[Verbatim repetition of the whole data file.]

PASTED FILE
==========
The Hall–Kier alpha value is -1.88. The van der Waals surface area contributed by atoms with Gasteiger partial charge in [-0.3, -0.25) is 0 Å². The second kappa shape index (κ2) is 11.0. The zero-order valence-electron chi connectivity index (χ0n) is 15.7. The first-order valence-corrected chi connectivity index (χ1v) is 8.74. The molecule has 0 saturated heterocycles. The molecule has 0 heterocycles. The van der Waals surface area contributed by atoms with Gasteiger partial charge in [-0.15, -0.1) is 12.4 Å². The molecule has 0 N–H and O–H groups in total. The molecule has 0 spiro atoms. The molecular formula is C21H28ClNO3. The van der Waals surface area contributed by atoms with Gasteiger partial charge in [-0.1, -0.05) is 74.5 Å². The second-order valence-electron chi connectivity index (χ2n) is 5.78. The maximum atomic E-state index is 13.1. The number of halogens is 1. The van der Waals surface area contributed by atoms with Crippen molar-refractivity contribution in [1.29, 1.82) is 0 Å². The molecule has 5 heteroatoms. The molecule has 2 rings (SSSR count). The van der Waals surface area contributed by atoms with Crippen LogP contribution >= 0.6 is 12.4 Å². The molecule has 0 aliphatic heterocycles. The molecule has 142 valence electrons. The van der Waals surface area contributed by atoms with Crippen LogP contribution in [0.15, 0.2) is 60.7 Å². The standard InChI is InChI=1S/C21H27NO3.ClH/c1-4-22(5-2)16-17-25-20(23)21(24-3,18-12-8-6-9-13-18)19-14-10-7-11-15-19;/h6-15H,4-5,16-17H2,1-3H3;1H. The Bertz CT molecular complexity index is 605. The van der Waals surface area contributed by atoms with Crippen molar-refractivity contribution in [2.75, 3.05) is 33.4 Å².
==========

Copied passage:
The Hall–Kier alpha value is -1.88. The van der Waals surface area contributed by atoms with Gasteiger partial charge in [-0.3, -0.25) is 0 Å². The second kappa shape index (κ2) is 11.0. The zero-order valence-electron chi connectivity index (χ0n) is 15.7. The first-order valence-corrected chi connectivity index (χ1v) is 8.74. The molecule has 0 saturated heterocycles. The molecule has 0 heterocycles. The van der Waals surface area contributed by atoms with Gasteiger partial charge in [-0.15, -0.1) is 12.4 Å². The molecule has 0 N–H and O–H groups in total. The molecule has 0 spiro atoms. The molecular formula is C21H28ClNO3. The van der Waals surface area contributed by atoms with Gasteiger partial charge in [-0.1, -0.05) is 74.5 Å². The second-order valence-electron chi connectivity index (χ2n) is 5.78. The maximum atomic E-state index is 13.1. The number of halogens is 1. The van der Waals surface area contributed by atoms with Crippen molar-refractivity contribution in [1.29, 1.82) is 0 Å². The molecule has 5 heteroatoms. The molecule has 2 rings (SSSR count). The van der Waals surface area contributed by atoms with Crippen LogP contribution >= 0.6 is 12.4 Å². The molecule has 0 aliphatic heterocycles. The molecule has 142 valence electrons. The van der Waals surface area contributed by atoms with Crippen LogP contribution in [0.15, 0.2) is 60.7 Å². The standard InChI is InChI=1S/C21H27NO3.ClH/c1-4-22(5-2)16-17-25-20(23)21(24-3,18-12-8-6-9-13-18)19-14-10-7-11-15-19;/h6-15H,4-5,16-17H2,1-3H3;1H. The Bertz CT molecular complexity index is 605. The van der Waals surface area contributed by atoms with Crippen molar-refractivity contribution in [2.75, 3.05) is 33.4 Å².